Thursday, February 11, 2010

Google Access as a Capitalized Real Estate Amenity

This has been a strange week. I spent monday and tuesday in deep thought about the UCLA Statistics' Department's Past, Present and Future. There is nothing more fun than to serve on a Departmental Review. While we were locked in a room for 12 hours a day talking about Statistics (which is distinct from doing statistics), I made five new friends. UCLA's Vijay Gupta, Dorthy Wiley and Carol Bakhos are all very sharp, very fair colleagues and I hope to stay in touch with them. Our two external statisticians, Adrian Raftery, and Terry Speed, carried us to greatness. As you might guess, they are very smart but they were also very funny. I spent the last two days at USC in deep thought.

But now, I have actually read this newspaper article from the LA Times. Google is getting ready to "wire" certain liberal cities with fast cable that will allow users to download data 100 times faster than they can now. I have several questions for the Google Guys who regularly read this blog;

1. Have they bought land in the cities where they will lay down the cable? This unique amenity will be capitalized into land prices in the cities where they build. You could use a spatial regression discontinuity design to test this claim. There will be zip codes just inside the "Google Zone" and they will gain fast access while there will be a nearby control group of zip codes without access. So, the cliche of real estate is "location, location, location" but usually what has differentiated parcels of land are locally tied "god-given" attributes such as climate or proximity to the coast. Google is introducing a "man made" difference across parcels (namely access to extremely fast download tech).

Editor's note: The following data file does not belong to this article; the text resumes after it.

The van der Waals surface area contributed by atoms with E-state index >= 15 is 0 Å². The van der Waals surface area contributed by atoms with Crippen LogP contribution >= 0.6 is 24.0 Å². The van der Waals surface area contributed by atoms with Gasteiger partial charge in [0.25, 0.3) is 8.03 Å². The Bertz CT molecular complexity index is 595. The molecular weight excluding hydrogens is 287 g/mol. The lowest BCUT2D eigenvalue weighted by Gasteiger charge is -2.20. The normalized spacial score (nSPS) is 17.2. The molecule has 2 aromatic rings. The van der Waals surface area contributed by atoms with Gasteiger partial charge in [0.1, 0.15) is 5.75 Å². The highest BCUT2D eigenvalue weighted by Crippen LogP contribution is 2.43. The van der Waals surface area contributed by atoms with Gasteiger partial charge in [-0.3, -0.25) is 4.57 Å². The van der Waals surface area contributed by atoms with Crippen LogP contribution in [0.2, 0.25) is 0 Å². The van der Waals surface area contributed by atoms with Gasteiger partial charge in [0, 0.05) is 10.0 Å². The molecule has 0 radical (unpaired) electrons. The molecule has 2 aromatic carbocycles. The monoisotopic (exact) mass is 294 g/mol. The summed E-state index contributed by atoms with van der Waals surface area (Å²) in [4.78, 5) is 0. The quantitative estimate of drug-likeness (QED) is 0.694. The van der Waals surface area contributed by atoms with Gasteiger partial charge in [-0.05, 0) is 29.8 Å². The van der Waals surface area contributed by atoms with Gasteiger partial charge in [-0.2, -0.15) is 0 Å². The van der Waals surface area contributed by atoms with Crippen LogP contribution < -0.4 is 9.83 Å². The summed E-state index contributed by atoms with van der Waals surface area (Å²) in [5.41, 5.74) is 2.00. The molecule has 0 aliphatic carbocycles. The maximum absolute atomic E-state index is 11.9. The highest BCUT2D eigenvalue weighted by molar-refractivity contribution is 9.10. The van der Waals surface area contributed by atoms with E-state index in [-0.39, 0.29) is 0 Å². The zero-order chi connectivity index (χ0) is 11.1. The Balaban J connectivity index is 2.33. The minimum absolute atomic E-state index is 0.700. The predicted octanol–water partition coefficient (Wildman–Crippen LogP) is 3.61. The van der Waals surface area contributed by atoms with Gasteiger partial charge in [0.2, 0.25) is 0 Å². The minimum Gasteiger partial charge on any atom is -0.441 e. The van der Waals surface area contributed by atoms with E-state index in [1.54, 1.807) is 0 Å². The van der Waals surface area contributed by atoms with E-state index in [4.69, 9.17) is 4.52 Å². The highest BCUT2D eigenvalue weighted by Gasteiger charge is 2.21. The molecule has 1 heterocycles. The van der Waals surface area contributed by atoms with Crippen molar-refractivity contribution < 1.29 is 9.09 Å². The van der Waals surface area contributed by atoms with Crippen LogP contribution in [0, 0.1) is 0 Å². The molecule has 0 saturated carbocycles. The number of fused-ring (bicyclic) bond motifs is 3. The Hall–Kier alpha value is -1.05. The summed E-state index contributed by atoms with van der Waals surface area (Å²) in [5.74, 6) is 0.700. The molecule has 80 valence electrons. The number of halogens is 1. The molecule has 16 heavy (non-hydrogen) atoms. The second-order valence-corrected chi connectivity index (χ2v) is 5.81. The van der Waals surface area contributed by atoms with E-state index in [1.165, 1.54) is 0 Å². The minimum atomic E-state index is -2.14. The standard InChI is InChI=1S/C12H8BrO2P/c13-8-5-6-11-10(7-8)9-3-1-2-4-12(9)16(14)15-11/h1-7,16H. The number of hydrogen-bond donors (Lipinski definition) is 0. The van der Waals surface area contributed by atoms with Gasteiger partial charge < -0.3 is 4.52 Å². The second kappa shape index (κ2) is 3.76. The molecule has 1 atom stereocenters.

2. What businesses will self select to locate in the "Google Zone"? In english, how will access to this unique amenity affect the migration patterns of households and firms? What types of households will seek out the "Fast Google Zone" areas even though home prices will be higher?

3. Should Detroit's mayor pay Google to designate Detroit as a "Google Zone"? Should Obama use Stimulus $ to pay Google to lay fast cable there?

4. General equilibrium effects -- as Google lays down more cable will diminishing returns kick such that if we repeat step #1 above we will see declining capitalization into real estate effects? Or is this an increasing returns technology such that the demand for "Google Zones" actually increases as Google lays down more cable?

What's mildly interesting here is that up till now, the Internet has been viewed as a substitute for Cities --- but returning to the old theme; in this case the Fast Google Zone Internet will increase the demand for the specific subset of cities that have access to the fast cable.

Look for San Fran to be one of the guinea pigs rather than detroit?